International invoicing, Flywire’s Mike Massaro told Karen Webster in a recent conversation, is not easy work – though from the outset, it isn’t obvious just how complicated it is.
Massaro noted that – particularly in their early days of getting their cross-border bearings – businesses often think they can sidestep the complexity by doing all of their invoicing in U.S. dollars to a buyer anywhere in the world.
It’s a solution that never lasts for all that long.
“The rationale is that they don’t know foreign currency, but they know how to do U.S. dollars,” Massaro told Webster, adding that they are often forced by the market to make an exception, or are dealing with a much larger buyer who is immovable on the subject of accepting anything but payment in their local currency.
And in Flywire’s experience, what happens once, Massaro noted, happens over and over again. Once a firm is forced to deal with that exception and get serious about attaining global scale, the reality sets in that they are increasingly less able to do business only in greenbacks. And then, Massaro said, they are faced with the prospect of setting up accounts receivable teams all over the world, customizing the process for different verticals and very likely having to set up a patchwork of different banking relationships to address the needs of the buyers they will be paying.
They may also need to build specialized treasury products, and will absolutely have to make sure that every dollar, yen, yuan, euro, rupee, shekel, ruble and peso being paid is compliant with local regulation.
And, of course, they need to make sure they are being paid the right amount, which is harder than one might think when there are multiple invoices, all of which have to pass through various payments intermediaries (all with associated fees) on their journey from buyers who may or may not have actually paid their invoice correctly or in full.
Large businesses, Massaro noted, can take all of this in stride, because they have sufficient resources to throw at all of these problems and can build in-house capabilities.
“But there is a huge gap between those Fortune 500 firms and all the businesses in the world with global needs,” Massaro explained. “And for us, that was the realization that the receivables network we created could be leveraged to create a solution for buyers with global payments needs.”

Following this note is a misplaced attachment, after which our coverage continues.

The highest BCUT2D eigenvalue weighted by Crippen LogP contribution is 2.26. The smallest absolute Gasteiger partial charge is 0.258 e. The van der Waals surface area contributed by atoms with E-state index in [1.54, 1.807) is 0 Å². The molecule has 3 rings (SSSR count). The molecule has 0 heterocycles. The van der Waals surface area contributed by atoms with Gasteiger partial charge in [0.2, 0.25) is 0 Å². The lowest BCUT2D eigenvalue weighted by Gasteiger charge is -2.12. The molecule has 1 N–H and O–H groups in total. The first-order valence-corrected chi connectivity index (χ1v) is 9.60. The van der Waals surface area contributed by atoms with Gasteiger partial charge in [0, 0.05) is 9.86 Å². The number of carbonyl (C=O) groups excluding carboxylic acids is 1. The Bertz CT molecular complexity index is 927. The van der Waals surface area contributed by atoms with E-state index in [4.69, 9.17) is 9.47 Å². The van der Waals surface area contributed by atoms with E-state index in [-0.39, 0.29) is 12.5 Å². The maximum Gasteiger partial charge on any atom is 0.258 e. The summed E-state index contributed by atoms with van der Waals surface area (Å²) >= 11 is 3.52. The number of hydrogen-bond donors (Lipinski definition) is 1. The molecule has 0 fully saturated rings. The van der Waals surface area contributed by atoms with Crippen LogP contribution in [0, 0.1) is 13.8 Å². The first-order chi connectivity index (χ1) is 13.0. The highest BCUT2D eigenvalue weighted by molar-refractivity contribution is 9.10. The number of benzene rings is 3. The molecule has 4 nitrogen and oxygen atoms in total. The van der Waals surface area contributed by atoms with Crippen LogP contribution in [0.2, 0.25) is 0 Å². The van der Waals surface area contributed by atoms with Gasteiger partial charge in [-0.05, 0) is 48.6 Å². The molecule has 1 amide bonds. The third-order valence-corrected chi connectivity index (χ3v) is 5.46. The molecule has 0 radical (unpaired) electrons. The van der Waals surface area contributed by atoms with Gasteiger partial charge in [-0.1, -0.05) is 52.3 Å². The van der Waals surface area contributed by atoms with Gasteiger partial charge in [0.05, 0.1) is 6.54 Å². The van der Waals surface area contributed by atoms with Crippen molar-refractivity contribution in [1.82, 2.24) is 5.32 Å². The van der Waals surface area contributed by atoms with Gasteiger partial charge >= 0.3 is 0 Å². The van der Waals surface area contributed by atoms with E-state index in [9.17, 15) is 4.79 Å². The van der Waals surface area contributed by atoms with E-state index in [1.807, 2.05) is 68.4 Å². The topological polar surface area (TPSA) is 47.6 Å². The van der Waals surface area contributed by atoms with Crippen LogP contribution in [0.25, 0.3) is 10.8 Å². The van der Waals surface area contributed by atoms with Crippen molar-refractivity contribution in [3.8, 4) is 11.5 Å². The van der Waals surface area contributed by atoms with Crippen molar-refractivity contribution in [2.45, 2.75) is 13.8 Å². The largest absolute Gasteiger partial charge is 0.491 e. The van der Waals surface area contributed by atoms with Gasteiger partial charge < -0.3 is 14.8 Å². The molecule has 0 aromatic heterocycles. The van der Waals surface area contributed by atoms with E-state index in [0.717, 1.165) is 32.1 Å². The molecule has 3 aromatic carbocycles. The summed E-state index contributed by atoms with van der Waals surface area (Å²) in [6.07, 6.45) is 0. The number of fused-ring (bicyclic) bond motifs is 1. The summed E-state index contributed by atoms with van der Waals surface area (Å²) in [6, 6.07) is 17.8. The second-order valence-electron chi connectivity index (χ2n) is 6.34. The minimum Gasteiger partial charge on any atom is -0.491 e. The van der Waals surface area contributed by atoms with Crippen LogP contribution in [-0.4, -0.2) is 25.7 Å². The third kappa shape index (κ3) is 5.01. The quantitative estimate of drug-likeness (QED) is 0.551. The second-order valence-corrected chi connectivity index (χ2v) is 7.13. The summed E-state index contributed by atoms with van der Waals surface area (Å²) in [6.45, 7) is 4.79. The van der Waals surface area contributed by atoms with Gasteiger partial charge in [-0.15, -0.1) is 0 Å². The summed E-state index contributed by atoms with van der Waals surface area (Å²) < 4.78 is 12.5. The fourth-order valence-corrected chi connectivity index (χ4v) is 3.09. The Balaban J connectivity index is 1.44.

So, they built one – and after six months in beta, Flywire ended last week with the announcement that global invoicing will now be part of its global receivables platform. The goal, according to Massaro, is to provide an invoicing service that dramatically streamlines the billing process for companies being paid by suppliers outside their home country.
Adding global to the growth equation of a domestic firm, Massaro noted, should be viewed as a massive opportunity.
But for many medium-size product and manufacturing firms in the U.S., it looks much more like a “daunting burden.” These companies aren’t the mom-and-pop shops, either, Massaro said, but rather multi-million dollar businesses that have demand for their services on a global scale, but struggle to meet that demand when it comes to billing and receiving payments. Some of these firms work with large regional banks that they like and have relationships with, but that don’t have a global presence, nor do they want a relationship with one that does.
To meet this global demand, these firms tend to default to creating jerry-rigged one-offs that aren’t flexible or scalable.
Hearing these stories sparked the motivation to create an end-to-end solution for suppliers that avoids the hassle of having to establish banking relationships all over the world. Using the global receivables platform, a supplier can, for no additional cost, let Flywire manage the flow, collections and delivery of funds once they are invoiced. Suppliers can be assured that “good, clean funds are coming in from various countries of origin,” and that those funds will be in the right amount after the currency conversions.
More than that management, though, Massaro noted, these suppliers also getting visibility into their invoices. Using data tools, the platform also organizes the data so they can see what they are receiving in a variety of ways. Suppliers can look at the individual customers, of course, but they can also see their invoice data parsed more broadly, regionally or sub-regionally.
That granular view is important to businesses, Massaro pointed out, because it lets them customize their interactions according to the customs and business practices of local buyers. In some regions, customers need more reminders, or need to be reminded of upcoming bills in specific ways. The Flywire invoicing platform also includes the ability to send messaging in local languages to ensure clear communications.
Entering into invoicing, Massaro noted, reminds him a bit of Flywire’s early days entering education and healthcare. Then, when presenting their cross-border payments solution, they heard the same consistent theme from the colleges and universities with whom they spoke.
“‘Well, we get paid eventually.’ We heard that a lot,” Massaro noted. That may be okay when you’re Harvard or MIT or Stanford, but not if you’re a ten-million-dollar supplier of equipment to buyers in a couple of countries around the world. Those businesses reach a tipping point where the road to getting paid “eventually” becomes much too expensive and onerous. And they realize they are losing more opportunities to grow the scale of their business globally by doing the tedious work of chasing down what’s due to them.
“Suppliers get to the point where they can’t take it anymore,” Massaro noted, “and realize there has to be a better way of getting paid. Our goal is to be that better way.”